Bully: a review
Well first I need to say hello out there in blogland. Sorry I have been gone y’all. My computer died on me at Christmastime and then we lost our internets. THEN, I started having seizures more often, so I had to deal with that. THEN we moved from Kansas City, Missouri to Orlando, Florida and that took a month of our time. But I’m back and writing again, though, and that is what matters.
Today, what I want to write about is the movie Bully. Yeah, I know I’m like a year late with this too. But I saw this in Redbox last night and had to rent it. This movie blew me away. It had me crying, smiling, and hoping I can do something to change things for my kids, so no one ever has to go through what I, and many other bullied kids, had to go through growing up.
Bully follows the story of a few teens, their bullies and, more importantly, their schools’ reaction to it, including what that bullying can ultimately cause. Whether it be bringing guns to school or hanging yourself, Bully shows just how far kids can be driven by their tormentors.
In Tuttle, Oklahoma, Kelby has been bullied unmercifully and her family has been treated as outcasts ever since she came out of the closet. In Mississippi, a 14-year-old honor student, Ja’Meya, still faces an uncertain fate after unending bullying made her bring her mother’s loaded gun on a school bus and brandish it to intimidate her bullies in an effort to make it stop; as a result, she was initially charged with multiple felony counts and faced decades in prison.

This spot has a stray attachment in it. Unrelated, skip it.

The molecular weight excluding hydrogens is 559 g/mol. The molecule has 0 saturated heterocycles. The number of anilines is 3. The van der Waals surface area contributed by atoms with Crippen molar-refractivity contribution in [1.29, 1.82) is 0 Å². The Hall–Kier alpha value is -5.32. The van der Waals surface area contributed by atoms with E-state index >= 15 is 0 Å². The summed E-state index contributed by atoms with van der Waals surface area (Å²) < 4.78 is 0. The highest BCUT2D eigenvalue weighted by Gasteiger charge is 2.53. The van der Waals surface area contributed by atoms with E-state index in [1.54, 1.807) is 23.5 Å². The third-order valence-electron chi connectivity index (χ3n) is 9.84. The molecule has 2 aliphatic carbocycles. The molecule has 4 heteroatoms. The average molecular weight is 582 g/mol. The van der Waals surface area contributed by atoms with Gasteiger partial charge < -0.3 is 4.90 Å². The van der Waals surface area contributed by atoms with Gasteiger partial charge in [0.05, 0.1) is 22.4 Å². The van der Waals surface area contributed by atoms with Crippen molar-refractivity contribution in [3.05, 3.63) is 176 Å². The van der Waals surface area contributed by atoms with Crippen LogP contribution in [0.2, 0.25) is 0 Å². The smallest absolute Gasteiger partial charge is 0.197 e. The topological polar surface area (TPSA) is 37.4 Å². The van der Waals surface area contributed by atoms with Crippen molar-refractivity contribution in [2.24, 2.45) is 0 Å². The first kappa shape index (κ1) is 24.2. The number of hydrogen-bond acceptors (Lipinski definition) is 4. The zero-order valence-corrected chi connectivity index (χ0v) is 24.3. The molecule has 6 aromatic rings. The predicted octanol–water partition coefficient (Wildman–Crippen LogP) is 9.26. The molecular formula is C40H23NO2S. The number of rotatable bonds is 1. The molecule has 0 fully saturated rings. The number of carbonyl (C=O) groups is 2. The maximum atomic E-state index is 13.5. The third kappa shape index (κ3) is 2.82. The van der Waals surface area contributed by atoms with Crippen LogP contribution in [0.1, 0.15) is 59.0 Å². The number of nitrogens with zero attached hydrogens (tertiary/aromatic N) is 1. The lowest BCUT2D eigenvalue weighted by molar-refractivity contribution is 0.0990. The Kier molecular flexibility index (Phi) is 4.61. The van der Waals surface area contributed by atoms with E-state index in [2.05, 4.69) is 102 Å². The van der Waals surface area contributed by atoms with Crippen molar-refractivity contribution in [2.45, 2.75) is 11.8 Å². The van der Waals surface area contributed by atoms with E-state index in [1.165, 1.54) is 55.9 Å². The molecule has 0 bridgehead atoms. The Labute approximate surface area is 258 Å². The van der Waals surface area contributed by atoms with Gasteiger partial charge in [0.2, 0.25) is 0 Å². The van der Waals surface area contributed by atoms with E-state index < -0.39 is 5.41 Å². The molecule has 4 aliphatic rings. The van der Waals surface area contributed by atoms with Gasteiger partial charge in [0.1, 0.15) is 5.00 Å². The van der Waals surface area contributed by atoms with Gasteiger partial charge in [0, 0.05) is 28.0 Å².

In Perkins, Oklahoma, Kirk and Laura Smalley are launching a national campaign against bullying after the suicide of their 11-year-old son, Ty. The film’s power is kind of undercut by its narrow geographic focus, which seems to associate bullying with conservative or working-class areas in red states. Lord knows the bullying goes on in schools in blue states and major cities as well. The filmmakers could easily have found similar cases involving the children of urban sophisticates.
Sadder than the shots of tormenting is the administration’s ineptitude. Over and over and over again we see schools just dismissing what amounts to mental and physical torture in a place where our kids are supposed to try to learn.
Guys, this movie is powerful. I cried at least three different times. It punches you in the gut if you have been bullied. I grew up taller than everybody else, and then fatter. I remember the day I started my eating disorder in 7th grade, after a week where everybody called me beached whale instead of my real name. I remember the teachers not knowing HOW to help back then (my eternal thanks to the librarian who let me hide in the library and read instead of face the lunchroom). I remember fantasizing about either killing myself or my tormentors just to make the whole thing stop. I was lucky. I went to a small school district that cared enough to keep an eye on me and let me hide in the library and visit with the teachers. I am SO scared for my girls, going to a larger school in Florida. Ugh… middle school.